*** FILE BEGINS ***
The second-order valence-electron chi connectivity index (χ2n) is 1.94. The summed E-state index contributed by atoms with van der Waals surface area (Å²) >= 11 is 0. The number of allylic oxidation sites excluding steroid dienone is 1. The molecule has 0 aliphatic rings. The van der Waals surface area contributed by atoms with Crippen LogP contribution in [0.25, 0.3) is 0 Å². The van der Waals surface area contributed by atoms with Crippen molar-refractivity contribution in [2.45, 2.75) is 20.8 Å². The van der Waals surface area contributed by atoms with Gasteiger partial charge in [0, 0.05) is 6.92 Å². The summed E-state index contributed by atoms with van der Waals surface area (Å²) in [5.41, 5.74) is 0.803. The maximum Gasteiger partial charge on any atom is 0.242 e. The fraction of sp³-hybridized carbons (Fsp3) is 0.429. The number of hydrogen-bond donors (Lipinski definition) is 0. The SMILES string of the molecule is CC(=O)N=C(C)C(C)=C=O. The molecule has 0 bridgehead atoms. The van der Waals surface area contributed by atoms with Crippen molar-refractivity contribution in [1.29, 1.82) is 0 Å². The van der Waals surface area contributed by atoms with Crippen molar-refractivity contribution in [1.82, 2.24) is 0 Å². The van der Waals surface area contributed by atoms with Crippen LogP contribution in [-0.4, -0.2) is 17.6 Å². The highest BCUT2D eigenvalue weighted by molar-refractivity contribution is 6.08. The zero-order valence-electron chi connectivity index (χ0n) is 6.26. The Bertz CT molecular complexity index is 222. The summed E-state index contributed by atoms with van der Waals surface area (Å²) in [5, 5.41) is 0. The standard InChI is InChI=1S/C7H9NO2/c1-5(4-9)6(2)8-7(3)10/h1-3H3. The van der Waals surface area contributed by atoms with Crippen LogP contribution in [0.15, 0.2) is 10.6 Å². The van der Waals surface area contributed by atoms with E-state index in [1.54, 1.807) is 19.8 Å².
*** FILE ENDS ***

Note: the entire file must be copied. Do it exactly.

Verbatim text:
The second-order valence-electron chi connectivity index (χ2n) is 1.94. The summed E-state index contributed by atoms with van der Waals surface area (Å²) >= 11 is 0. The number of allylic oxidation sites excluding steroid dienone is 1. The molecule has 0 aliphatic rings. The van der Waals surface area contributed by atoms with Crippen LogP contribution in [0.25, 0.3) is 0 Å². The van der Waals surface area contributed by atoms with Crippen molar-refractivity contribution in [2.45, 2.75) is 20.8 Å². The van der Waals surface area contributed by atoms with Gasteiger partial charge in [0, 0.05) is 6.92 Å². The summed E-state index contributed by atoms with van der Waals surface area (Å²) in [5.41, 5.74) is 0.803. The maximum Gasteiger partial charge on any atom is 0.242 e. The fraction of sp³-hybridized carbons (Fsp3) is 0.429. The number of hydrogen-bond donors (Lipinski definition) is 0. The SMILES string of the molecule is CC(=O)N=C(C)C(C)=C=O. The molecule has 0 bridgehead atoms. The van der Waals surface area contributed by atoms with Crippen molar-refractivity contribution in [1.29, 1.82) is 0 Å². The van der Waals surface area contributed by atoms with Crippen molar-refractivity contribution in [1.82, 2.24) is 0 Å². The van der Waals surface area contributed by atoms with Crippen LogP contribution in [-0.4, -0.2) is 17.6 Å². The highest BCUT2D eigenvalue weighted by molar-refractivity contribution is 6.08. The zero-order valence-electron chi connectivity index (χ0n) is 6.26. The Bertz CT molecular complexity index is 222. The summed E-state index contributed by atoms with van der Waals surface area (Å²) in [5, 5.41) is 0. The standard InChI is InChI=1S/C7H9NO2/c1-5(4-9)6(2)8-7(3)10/h1-3H3. The van der Waals surface area contributed by atoms with Crippen LogP contribution in [0.15, 0.2) is 10.6 Å². The van der Waals surface area contributed by atoms with E-state index in [1.54, 1.807) is 19.8 Å².